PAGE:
Rather, those players went out of their way to laud Smith's work ethic, to champion his cause, to stress that he was integral to their success, and to opine that he should someday merit head coach consideration. That day came when Dimitroff huddled with Smith last Friday, the first session between the two, but the second interview overall between Smith and Atlanta officials.
Obviously, there was some shared philosophy, a like-mindedness, between Dimitroff and Smith.
Dimitroff landed his job, in part, because he is believed to have been the general manager candidate in Atlanta who least questioned the role of club president Rich McKay, who had the general manager portion of his dual title excised by Blank from the team letterhead at season's end. Dimitroff has said that he actually regards McKay's experience as an asset. Likewise, sources said Wednesday morning, Smith was the choice for the head coach position because he was the candidate viewed as most compatible with Dimitroff, and the man who best dove-tailed with the new synergy that Blank apparently is attempting to create.
There's nothing wrong with a coach and his personnel man, which is basically Dimitroff's role, sharing the same ideas on how to build a team and nurture it. Hey, it's worked pretty well in New England and Jacksonville, the last two workplaces for Dimitroff and Smith, respectively.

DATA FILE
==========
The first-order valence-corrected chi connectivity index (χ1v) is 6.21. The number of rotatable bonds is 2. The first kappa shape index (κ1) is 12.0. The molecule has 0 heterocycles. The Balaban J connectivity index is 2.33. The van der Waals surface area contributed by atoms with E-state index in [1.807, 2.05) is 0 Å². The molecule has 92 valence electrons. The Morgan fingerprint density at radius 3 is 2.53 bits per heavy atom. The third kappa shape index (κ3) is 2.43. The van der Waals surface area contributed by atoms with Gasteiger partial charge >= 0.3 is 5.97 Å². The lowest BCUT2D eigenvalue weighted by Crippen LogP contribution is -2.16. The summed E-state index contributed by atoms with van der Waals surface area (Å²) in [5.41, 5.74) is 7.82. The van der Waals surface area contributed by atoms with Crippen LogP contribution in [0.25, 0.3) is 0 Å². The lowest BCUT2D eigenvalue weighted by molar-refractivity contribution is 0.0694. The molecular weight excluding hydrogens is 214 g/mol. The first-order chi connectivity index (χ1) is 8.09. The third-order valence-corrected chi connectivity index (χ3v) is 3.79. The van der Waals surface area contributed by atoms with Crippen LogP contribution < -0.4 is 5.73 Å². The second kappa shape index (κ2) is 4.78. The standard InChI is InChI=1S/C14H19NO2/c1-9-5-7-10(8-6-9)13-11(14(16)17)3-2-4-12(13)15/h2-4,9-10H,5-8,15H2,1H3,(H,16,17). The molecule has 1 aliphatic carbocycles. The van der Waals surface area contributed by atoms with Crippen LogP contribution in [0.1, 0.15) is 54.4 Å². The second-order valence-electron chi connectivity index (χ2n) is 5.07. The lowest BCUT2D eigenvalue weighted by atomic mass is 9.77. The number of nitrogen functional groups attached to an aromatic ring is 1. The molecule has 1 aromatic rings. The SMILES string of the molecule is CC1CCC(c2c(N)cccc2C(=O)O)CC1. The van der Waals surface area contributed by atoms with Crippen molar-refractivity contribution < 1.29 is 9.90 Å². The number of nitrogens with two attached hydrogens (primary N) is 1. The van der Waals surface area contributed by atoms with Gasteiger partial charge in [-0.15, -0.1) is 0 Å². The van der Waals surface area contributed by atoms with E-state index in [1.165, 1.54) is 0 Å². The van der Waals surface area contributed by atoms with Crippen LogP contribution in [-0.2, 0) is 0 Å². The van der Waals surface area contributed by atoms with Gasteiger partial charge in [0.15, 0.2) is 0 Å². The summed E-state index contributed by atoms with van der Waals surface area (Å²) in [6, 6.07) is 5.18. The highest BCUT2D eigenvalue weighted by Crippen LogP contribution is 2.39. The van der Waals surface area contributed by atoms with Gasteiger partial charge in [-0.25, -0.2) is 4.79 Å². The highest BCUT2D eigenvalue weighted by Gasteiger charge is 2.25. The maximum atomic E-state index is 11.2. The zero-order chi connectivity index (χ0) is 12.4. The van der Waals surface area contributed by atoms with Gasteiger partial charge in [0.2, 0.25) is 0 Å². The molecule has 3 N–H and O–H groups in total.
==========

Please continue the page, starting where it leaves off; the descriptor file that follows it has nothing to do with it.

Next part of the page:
In hiring the third different head coach during his time as owner, Blank actually got out of the way a little bit, a difficult thing for the spotlight-seeking owner to do. Once he brought Dimitroff aboard, he afforded him considerable input. And why not, since Dimitroff and Smith will confront the daunting task here together. Blank did have his moments of weakness -- not so much in chasing Bill Cowher and Bill Parcells, but more in his flirtation with Southern Cal coach Pete Carroll -- but in the end he deferred to the recommendation of his new general manager.
And given Blank's history and his penchant for sometimes over-reaching for the headline-making candidate, that's not an altogether bad thing.
Perhaps the only failure of Dimitroff in the process was allowing word of his choice to leak out. Michael Smith of ESPN knew who the new coach was going to be long before Mike Smith the new head coach did. But, hey, that was a win for the home team in Bristol, and we'll take it.
Dimitroff apparently feared that if he waited until after Super Bowl XLII to interview New York Giants defensive coordinator Steve Spagnuolo, whom he knew well, the Falcons might lose out on some key staffers. It should not be a problem now for Smith to put together a solid staff, and look for former Buffalo head coach Mike Mularkey to emerge as a candidate for the offensive coordinator position. The hiring of Smith might also benefit veteran quarterback Byron Leftwich because the two men know each other well.
Smith will become the 23rd new head coach in the league since 2005, a period in which only five men with previous head coach experience in the NFL have been hired. For the Falcons and Blank, it represents the third straight time, after Jim Mora and Petrino, that they have hired a first-timer.
And maybe this third time, they actually got it right.Senior writer Len Pasquarelli covers the NFL for ESPN.com.